Nike AR Lets Customers, Critics Let Off Steam
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Holmes Report
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Nike AR Lets Customers, Critics Let Off Steam

Everyone gets to express it in Nike’s new AR, which includes excerpts from dozens of letters, telephone calls and E-mails from satisfied and dissatisfied customers.

Paul Holmes

It’s no surprise to find that there are people who don’t like Nike, or that there are people who don’t like its influence on amateur and professional sports, or that there are people who don’t like its advertising, or that there are people who don’t like its labor practices. It’s not even much of a surprise to find that there are people who don’t like its shoes. It is, however, a surprise to find their views so well represented in the company’s new annual report, which opens with a simple sentiment: “Everyone’s entitled to an opinion.”
 
Everyone gets to express it in Nike’s new AR, which includes excerpts from dozens of letters, telephone calls and E-mails from satisfied and dissatisfied customers. The same technique was used earlier this year by United Airlines, which used its annual report to address customer complaints about air travel. Nike seems to have gone further, however, if only because it has more material.
 
Says Nike director of corporate communications Lee Weinstein, “We get 765,000 phone calls, 82,000 letters, 310,000 E-mails a year. We thought they were more representative of what this company is about, what it means to people, than anything we could say about ourselves.”
 
The letters are set against a backdrop of newspaper headlines—“Hypocrisy is Nike’s Sole Purpose;” “Watchdog Group Slams Nike;” “Nike to End Ties With Indonesian Companies”—that make it clear what kind of year it has been for the Beaverton, Ore., footwear and apparel company. They cover every aspect of Nike’s performance, from the ethical to the financial:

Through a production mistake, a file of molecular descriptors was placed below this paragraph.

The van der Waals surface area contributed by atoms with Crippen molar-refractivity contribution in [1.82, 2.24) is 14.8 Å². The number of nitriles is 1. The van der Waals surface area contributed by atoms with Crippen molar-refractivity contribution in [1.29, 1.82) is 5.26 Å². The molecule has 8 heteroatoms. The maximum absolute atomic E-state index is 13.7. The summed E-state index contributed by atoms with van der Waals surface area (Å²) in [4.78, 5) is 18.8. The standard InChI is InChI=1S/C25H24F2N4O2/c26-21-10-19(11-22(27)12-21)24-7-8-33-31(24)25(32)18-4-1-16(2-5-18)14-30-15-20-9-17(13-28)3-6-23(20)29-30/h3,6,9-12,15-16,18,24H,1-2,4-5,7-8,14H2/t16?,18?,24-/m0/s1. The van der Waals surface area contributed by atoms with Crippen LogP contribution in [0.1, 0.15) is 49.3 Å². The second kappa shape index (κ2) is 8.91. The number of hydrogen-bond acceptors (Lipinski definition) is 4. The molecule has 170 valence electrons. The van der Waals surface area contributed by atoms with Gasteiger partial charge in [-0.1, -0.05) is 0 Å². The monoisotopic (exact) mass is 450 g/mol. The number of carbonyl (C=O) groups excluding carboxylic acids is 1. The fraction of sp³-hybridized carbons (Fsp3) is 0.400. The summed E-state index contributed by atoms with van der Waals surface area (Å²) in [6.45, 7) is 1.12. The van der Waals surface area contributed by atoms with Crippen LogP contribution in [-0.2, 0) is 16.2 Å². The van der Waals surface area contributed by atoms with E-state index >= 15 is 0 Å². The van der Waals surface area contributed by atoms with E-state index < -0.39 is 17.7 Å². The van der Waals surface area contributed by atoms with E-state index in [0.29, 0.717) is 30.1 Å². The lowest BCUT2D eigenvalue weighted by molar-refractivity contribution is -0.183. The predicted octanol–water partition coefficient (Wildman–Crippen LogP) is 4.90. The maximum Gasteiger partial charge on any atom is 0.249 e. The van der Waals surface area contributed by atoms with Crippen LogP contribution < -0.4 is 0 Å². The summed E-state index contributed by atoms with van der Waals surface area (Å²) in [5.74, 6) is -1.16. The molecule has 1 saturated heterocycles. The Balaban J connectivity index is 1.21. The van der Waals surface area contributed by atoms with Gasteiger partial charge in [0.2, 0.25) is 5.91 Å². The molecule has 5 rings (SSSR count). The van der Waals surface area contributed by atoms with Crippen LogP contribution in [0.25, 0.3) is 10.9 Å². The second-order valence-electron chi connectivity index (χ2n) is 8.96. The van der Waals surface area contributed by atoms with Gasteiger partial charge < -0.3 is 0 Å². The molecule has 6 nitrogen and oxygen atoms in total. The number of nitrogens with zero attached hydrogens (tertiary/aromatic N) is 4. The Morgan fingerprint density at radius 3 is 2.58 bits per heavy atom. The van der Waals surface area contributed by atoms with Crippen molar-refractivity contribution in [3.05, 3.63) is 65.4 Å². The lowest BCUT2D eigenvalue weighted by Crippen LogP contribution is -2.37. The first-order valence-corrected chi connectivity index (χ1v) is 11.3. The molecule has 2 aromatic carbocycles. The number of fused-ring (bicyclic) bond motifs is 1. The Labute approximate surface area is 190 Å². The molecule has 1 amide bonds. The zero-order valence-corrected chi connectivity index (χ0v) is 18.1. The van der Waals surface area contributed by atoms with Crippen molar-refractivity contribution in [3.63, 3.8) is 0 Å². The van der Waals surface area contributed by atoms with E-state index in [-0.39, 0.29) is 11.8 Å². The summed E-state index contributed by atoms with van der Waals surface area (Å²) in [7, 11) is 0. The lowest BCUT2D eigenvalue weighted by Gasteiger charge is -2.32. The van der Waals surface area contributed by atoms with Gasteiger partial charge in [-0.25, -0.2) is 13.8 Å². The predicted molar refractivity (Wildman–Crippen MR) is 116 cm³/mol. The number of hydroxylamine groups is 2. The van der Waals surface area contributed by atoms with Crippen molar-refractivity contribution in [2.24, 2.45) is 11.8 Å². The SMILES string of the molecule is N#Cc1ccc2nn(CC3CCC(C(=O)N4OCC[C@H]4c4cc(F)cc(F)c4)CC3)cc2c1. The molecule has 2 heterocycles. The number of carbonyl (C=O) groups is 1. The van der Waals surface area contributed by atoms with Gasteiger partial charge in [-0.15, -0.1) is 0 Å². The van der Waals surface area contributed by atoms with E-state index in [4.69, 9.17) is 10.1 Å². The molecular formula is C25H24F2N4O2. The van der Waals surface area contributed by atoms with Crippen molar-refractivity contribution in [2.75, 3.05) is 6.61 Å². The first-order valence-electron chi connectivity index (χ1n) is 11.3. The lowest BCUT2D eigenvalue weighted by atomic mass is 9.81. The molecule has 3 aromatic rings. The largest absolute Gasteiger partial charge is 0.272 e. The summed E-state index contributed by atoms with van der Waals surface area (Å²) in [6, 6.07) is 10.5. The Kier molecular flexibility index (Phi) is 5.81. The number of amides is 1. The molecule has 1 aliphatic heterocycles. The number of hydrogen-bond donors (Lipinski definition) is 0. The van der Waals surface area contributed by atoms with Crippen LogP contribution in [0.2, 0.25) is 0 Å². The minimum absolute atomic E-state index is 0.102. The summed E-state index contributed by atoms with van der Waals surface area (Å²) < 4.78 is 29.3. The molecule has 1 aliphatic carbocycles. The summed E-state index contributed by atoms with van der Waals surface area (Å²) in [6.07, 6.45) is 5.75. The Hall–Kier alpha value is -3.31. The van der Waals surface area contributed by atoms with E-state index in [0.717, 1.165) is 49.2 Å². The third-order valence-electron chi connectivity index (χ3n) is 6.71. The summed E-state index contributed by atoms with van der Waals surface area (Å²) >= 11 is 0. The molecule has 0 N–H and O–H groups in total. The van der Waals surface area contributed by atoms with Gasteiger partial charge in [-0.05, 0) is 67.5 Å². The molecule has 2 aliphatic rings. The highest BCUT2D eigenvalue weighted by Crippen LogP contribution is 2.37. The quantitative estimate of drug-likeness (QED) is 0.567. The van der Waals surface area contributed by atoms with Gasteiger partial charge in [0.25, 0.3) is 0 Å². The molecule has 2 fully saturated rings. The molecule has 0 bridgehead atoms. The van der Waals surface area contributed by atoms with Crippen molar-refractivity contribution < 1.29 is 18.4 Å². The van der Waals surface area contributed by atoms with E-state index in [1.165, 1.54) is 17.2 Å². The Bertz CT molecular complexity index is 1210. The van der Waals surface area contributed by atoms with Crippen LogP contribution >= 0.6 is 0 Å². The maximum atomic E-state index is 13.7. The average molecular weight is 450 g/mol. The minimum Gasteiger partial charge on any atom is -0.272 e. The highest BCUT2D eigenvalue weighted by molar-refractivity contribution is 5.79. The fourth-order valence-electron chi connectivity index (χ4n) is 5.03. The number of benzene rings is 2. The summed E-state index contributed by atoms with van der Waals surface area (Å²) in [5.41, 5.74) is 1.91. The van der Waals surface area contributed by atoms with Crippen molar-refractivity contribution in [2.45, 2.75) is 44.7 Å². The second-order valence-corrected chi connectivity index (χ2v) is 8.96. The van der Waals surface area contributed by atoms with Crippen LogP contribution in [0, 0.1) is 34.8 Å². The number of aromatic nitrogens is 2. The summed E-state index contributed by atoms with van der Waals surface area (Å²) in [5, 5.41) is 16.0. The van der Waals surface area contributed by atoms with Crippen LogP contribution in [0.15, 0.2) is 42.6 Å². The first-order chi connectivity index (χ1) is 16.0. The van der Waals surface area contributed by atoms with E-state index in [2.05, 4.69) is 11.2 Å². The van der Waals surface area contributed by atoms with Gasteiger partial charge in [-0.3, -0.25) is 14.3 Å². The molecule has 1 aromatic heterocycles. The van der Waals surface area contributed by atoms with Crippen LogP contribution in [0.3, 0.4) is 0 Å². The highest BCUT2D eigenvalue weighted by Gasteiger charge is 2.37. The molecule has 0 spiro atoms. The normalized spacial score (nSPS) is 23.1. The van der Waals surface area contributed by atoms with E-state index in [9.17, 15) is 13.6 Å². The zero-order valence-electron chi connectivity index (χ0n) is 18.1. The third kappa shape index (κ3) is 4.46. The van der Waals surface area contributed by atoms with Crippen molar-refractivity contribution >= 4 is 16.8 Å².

“Your actions so disgust me that I will never buy one of your products again. I hope my attitude proves to be universal.”
 
“How dare you and your marketing jackals manipulate the world’s athletic stage for your own ends.”
 
“Get on the ball and get the stock price back up to where I paid for it.”
 
“My dad has many of your T-shirts and colerd shirts. But almost all of his shirts butins fel off.”
 
“I am writing to ask your permission to have a Nike swoosh tattooed on my right butt.”
 
The report is unlikely to satisfy Nike’s toughest critics. Every other move the company has made in the past year or two has been dismissed as “just PR” and there’s no reason to believe the annual report won’t get the same reaction. Some letters seem to have been chosen to make Nike’s critics seem ridiculous—“There are 18 people being held as political prisoners in Albania. Why haven’t you taken action to free them?”—while a couple of letters from Nike supporters present articulate, intelligent defenses of the company’s actions in Asia.
 
Then there’s chairman and CEO Phil Knight’s letter to shareholders, which addresses the labor practices issue in a single short paragraph that acknowledges no transgression on the company’s part: “Our friends in the media are slowly becoming more knowledgeable. This is good. It means that consumers are actually getting informed rather than just alarmed.”
 
Reading between the lines, however, Nike seems to have recognized that its implacable opponents can never be converted and decided to focus on the remaining 99 percent of the population. What the annual report does most effectively is let the company’s supporters—its shareholders, its customers, and not least its employees—know that Nike may be down but it is far from out.
 
“Nike is a company with a sense of humor,” says Weinstein. “It’s been a very tough year. It’s been a year of controversy on a number of different fronts, from our labor practices to our new ads. We don’t shy away from controversy.”
 
That sense of humor shines through in Knight’s letter, a masterful piece of writing that begins with refreshing honesty—“This year produced considerable pain”—and proceeds with a blunt assessment of Nike’s problems and a refusal to offer any easy solutions. Says Knight, “We’ll have good numbers again. It’s just not obvious when.”
 
According to Weinstein, Knight was closely involved in the production of the AR, which was put together by a team that included senior writer Bob Lambie, director of investor relations Rick Anguilla, and Nike designer Valerie Taylor-Smith. Yet little of the arrogance that has been prominent in some of Knight’s other public responses to Nike’s problems is evident here.
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